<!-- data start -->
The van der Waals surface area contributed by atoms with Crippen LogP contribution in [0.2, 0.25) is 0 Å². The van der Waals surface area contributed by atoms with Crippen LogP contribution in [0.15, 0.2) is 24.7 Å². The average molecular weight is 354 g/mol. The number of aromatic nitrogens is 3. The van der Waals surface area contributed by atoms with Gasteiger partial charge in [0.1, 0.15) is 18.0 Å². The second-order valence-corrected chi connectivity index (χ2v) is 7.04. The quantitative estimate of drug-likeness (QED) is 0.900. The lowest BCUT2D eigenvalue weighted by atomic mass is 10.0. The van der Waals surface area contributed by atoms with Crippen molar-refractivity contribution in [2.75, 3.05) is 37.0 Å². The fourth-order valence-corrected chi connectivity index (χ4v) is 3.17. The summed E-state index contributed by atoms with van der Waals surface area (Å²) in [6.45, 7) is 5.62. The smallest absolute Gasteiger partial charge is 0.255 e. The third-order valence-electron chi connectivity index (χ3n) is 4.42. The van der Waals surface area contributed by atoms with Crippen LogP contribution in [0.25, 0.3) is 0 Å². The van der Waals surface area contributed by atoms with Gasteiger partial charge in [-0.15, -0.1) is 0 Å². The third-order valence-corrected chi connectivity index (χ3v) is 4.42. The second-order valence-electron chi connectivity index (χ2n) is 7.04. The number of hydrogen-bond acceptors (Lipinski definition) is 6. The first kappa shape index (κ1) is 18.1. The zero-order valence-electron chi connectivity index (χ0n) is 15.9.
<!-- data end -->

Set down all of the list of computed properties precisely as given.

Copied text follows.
The van der Waals surface area contributed by atoms with Crippen LogP contribution in [0.2, 0.25) is 0 Å². The van der Waals surface area contributed by atoms with Crippen LogP contribution in [0.15, 0.2) is 24.7 Å². The average molecular weight is 354 g/mol. The number of aromatic nitrogens is 3. The van der Waals surface area contributed by atoms with Gasteiger partial charge in [0.1, 0.15) is 18.0 Å². The second-order valence-corrected chi connectivity index (χ2v) is 7.04. The quantitative estimate of drug-likeness (QED) is 0.900. The lowest BCUT2D eigenvalue weighted by atomic mass is 10.0. The van der Waals surface area contributed by atoms with Crippen molar-refractivity contribution in [2.75, 3.05) is 37.0 Å². The fourth-order valence-corrected chi connectivity index (χ4v) is 3.17. The summed E-state index contributed by atoms with van der Waals surface area (Å²) in [6.45, 7) is 5.62. The smallest absolute Gasteiger partial charge is 0.255 e. The third-order valence-electron chi connectivity index (χ3n) is 4.42. The van der Waals surface area contributed by atoms with Crippen LogP contribution in [0.25, 0.3) is 0 Å². The van der Waals surface area contributed by atoms with Gasteiger partial charge in [-0.15, -0.1) is 0 Å². The third-order valence-corrected chi connectivity index (χ3v) is 4.42. The second-order valence-electron chi connectivity index (χ2n) is 7.04. The number of hydrogen-bond acceptors (Lipinski definition) is 6. The first kappa shape index (κ1) is 18.1. The zero-order valence-electron chi connectivity index (χ0n) is 15.9.